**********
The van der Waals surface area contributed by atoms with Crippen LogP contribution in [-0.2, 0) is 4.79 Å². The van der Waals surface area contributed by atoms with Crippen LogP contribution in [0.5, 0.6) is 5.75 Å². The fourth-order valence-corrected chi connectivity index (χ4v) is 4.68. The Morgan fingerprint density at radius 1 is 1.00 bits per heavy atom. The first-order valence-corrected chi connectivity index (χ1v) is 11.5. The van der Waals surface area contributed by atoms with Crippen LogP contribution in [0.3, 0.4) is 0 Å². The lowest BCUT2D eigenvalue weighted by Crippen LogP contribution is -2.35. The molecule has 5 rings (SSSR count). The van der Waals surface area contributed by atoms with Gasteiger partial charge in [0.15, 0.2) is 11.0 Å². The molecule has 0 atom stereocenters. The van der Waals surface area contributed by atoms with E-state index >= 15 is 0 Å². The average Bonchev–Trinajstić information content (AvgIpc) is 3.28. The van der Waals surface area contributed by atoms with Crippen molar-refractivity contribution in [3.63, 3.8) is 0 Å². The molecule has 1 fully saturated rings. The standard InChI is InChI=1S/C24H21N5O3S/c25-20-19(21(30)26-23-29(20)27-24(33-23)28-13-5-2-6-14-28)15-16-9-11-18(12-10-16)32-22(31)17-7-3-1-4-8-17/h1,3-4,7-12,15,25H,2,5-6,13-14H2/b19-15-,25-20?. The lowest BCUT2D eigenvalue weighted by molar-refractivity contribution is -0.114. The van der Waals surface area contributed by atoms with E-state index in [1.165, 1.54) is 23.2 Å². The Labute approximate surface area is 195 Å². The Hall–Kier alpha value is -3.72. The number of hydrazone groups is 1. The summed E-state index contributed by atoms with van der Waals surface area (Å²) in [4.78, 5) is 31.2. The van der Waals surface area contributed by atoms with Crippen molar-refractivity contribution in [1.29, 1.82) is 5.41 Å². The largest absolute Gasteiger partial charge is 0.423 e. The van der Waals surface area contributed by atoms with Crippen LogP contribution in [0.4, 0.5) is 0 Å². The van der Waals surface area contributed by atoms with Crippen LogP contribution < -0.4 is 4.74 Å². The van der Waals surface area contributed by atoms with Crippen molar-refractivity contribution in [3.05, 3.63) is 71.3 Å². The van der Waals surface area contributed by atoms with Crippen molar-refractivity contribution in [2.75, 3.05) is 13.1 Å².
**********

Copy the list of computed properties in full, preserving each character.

The van der Waals surface area contributed by atoms with Crippen LogP contribution in [-0.2, 0) is 4.79 Å². The van der Waals surface area contributed by atoms with Crippen LogP contribution in [0.5, 0.6) is 5.75 Å². The fourth-order valence-corrected chi connectivity index (χ4v) is 4.68. The Morgan fingerprint density at radius 1 is 1.00 bits per heavy atom. The first-order valence-corrected chi connectivity index (χ1v) is 11.5. The van der Waals surface area contributed by atoms with Crippen LogP contribution in [0.3, 0.4) is 0 Å². The lowest BCUT2D eigenvalue weighted by Crippen LogP contribution is -2.35. The molecule has 5 rings (SSSR count). The van der Waals surface area contributed by atoms with Gasteiger partial charge in [0.15, 0.2) is 11.0 Å². The molecule has 0 atom stereocenters. The van der Waals surface area contributed by atoms with E-state index >= 15 is 0 Å². The average Bonchev–Trinajstić information content (AvgIpc) is 3.28. The van der Waals surface area contributed by atoms with Crippen molar-refractivity contribution in [3.63, 3.8) is 0 Å². The molecule has 1 fully saturated rings. The standard InChI is InChI=1S/C24H21N5O3S/c25-20-19(21(30)26-23-29(20)27-24(33-23)28-13-5-2-6-14-28)15-16-9-11-18(12-10-16)32-22(31)17-7-3-1-4-8-17/h1,3-4,7-12,15,25H,2,5-6,13-14H2/b19-15-,25-20?. The lowest BCUT2D eigenvalue weighted by molar-refractivity contribution is -0.114. The van der Waals surface area contributed by atoms with E-state index in [1.165, 1.54) is 23.2 Å². The Labute approximate surface area is 195 Å². The Hall–Kier alpha value is -3.72. The number of hydrazone groups is 1. The summed E-state index contributed by atoms with van der Waals surface area (Å²) in [4.78, 5) is 31.2. The van der Waals surface area contributed by atoms with Crippen molar-refractivity contribution in [1.29, 1.82) is 5.41 Å². The largest absolute Gasteiger partial charge is 0.423 e. The van der Waals surface area contributed by atoms with Crippen LogP contribution in [0.4, 0.5) is 0 Å². The van der Waals surface area contributed by atoms with Crippen LogP contribution < -0.4 is 4.74 Å². The van der Waals surface area contributed by atoms with Crippen molar-refractivity contribution in [3.05, 3.63) is 71.3 Å². The van der Waals surface area contributed by atoms with Crippen molar-refractivity contribution in [2.75, 3.05) is 13.1 Å².